I am linking up with Mrs. Reed at Flying into First Grade
This will be my 14th year of teaching first grade. (Plus a couple of years in 3rd grade eons ago:)
2. When do you start your literacy centers?
Literacy Centers take 6 weeks to get fully up and running. (When not thwarted by admin and forced to start too early.)
I start by giving the class sets of manipulatives to 'play' with - blocks, legos, puzzles, play dough, etc. We talk about appropriate ways to use classroom materials and how to respect the materials and each other. Once everyone has that down (this takes about 3-4 days), I pull a group to teach the first station and guide them as they practice it while the rest of the class works with the manipulatives. The next rotation, I take a different group and repeat.
Once one station has been introduced to everyone, I pull a group of kids and teach them the second station, while another group works in the first station , and the rest of the kids are at their tables with manipulatives. Is that too confusing!? This pattern continues until all stations have been introduced and practiced. I usually introduce 2 stations each week, although that's probably rushing it a little.
Jan Richardson spells it out so nicely in her book.
3. Advice for teaching students the procedures in centers:
Modeling and practice! Show the students what you expect from a station and allow them guided practice with the teacher's supervision. If they practice in the station without any guidance, they will probably move away from the expectations and form bad habits.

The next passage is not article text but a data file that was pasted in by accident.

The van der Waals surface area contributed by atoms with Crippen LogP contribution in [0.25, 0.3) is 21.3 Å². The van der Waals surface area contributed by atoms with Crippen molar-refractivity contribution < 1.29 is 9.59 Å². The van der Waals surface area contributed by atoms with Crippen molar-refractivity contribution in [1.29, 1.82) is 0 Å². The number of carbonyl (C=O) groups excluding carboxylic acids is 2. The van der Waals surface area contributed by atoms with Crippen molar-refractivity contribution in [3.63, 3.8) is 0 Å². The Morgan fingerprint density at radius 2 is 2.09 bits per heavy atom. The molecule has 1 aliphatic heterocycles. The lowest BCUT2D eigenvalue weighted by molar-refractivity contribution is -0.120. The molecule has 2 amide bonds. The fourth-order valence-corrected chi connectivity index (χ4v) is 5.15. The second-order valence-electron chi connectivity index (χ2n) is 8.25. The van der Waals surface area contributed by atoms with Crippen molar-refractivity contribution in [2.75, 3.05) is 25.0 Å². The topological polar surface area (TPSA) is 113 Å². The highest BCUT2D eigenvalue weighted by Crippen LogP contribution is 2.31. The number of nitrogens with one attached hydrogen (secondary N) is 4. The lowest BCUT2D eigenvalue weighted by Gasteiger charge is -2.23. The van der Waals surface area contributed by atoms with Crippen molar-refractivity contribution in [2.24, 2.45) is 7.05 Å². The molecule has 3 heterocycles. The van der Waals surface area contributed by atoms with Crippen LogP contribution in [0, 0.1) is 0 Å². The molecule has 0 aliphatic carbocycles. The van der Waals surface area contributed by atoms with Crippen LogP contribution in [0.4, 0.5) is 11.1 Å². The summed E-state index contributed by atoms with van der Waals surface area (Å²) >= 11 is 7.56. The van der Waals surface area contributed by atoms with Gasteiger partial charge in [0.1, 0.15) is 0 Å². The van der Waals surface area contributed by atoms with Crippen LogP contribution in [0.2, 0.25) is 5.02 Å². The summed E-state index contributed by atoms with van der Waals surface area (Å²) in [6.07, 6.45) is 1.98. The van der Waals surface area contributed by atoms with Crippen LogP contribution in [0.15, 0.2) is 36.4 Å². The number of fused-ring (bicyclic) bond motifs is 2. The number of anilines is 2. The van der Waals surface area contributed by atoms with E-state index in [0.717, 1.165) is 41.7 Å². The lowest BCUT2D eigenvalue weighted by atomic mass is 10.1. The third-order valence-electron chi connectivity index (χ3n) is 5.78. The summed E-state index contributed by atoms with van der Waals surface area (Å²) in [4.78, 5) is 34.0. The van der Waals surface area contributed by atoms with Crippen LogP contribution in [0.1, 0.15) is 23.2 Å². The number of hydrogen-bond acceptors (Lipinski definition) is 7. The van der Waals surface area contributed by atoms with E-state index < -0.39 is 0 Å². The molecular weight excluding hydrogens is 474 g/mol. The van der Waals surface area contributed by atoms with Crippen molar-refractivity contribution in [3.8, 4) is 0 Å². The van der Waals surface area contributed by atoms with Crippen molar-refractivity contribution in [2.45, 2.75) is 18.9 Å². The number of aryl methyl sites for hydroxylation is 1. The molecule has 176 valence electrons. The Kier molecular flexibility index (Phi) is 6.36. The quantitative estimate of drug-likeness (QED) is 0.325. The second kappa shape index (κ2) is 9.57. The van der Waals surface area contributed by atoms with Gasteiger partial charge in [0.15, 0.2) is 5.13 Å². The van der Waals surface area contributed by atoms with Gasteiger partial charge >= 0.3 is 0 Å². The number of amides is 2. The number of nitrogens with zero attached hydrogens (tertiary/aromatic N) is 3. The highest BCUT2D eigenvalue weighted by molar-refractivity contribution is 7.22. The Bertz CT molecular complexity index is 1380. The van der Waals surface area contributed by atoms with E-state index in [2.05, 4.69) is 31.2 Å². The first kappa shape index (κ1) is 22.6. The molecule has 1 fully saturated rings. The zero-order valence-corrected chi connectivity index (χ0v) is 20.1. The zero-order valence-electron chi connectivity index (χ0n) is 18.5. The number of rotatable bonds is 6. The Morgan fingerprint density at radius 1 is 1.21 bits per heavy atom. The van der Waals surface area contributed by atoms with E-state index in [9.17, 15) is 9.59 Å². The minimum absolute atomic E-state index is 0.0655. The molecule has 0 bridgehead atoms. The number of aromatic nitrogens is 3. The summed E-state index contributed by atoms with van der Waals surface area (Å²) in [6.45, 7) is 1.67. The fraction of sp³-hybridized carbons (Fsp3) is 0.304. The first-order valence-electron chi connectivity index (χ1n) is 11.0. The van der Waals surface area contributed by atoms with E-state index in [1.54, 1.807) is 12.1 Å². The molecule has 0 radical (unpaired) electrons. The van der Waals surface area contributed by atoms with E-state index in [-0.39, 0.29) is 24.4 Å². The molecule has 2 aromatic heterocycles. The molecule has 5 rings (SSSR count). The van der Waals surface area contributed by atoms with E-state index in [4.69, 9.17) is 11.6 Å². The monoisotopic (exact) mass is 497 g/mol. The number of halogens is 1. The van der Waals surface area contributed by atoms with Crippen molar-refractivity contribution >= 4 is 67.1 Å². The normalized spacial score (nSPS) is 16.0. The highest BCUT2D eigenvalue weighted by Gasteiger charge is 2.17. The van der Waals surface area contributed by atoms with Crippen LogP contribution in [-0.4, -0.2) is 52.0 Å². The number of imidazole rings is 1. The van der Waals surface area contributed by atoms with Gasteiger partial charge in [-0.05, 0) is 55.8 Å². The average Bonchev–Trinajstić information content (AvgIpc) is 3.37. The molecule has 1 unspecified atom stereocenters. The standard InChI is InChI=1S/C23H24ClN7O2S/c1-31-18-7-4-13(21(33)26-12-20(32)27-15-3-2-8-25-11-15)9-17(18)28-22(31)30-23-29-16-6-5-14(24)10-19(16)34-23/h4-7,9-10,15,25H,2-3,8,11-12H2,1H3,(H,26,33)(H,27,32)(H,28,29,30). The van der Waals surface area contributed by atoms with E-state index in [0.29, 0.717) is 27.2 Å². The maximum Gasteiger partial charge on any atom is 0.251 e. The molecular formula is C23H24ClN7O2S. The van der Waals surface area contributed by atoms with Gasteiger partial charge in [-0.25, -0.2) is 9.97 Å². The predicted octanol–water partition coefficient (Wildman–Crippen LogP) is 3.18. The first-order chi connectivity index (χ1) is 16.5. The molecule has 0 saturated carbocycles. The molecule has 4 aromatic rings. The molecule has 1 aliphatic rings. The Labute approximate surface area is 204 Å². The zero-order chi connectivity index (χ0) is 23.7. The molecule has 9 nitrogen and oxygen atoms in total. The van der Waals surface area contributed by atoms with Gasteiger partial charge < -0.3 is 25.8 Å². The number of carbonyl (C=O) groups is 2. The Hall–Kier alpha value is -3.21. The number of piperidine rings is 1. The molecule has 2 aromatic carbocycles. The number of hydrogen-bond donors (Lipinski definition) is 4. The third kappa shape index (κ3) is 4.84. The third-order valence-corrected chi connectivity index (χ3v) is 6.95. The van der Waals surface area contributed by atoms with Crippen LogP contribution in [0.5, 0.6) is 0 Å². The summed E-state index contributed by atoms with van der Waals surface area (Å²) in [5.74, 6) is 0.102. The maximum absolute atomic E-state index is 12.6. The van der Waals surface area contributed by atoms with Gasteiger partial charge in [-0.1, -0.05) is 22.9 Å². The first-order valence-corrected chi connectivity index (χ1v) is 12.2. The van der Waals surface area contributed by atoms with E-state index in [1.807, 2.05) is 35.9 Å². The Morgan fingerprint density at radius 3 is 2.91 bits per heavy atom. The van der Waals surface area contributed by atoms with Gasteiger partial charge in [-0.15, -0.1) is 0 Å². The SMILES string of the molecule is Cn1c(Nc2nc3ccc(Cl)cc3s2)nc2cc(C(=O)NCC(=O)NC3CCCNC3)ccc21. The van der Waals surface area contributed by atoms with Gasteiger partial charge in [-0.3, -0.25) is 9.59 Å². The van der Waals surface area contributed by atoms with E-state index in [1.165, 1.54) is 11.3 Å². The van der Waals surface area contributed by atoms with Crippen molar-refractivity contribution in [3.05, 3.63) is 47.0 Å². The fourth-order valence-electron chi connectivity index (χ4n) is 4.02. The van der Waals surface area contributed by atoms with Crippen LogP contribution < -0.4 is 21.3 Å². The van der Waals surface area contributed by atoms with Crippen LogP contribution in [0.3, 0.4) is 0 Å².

Once everyone has gotten a chance to experience a station (and this may take a few days), bring the kids together as a group to discuss it. What does productive work in this station look like? What does it sound like? What does it feel like? These are great to put on an anchor chart for the kids to have up as a reference.
I never assume they know what to do. I make sure I teach every procedure I need them to follow.
This year I would love to try to include photos of what a tidy station looks like and photos of kids working well in a station!
4. Share a tip about literacy centers in your classroom:
I really like to make the rotation part of Literacy Stations simple enough that I don't have to do anything during transitions and I don't have to change a bunch of cards around on a chart each day, so I use a wheel system. The kids know exactly what to do and where to go so the transition is quick and smooth (usually!) You can read more about how I use the wheel HERE.
Good literacy stations really determine whether or not the teacher will be able to effectively teach small group guided reading without interruption. And we certainly don't want our kids doing busywork during that time, either, so it's worth it to put in the time up front and get those stations running smoothly!
Thanks, Mrs. Reed for a great linky idea! I'm looking forward to reading what everyone has to say!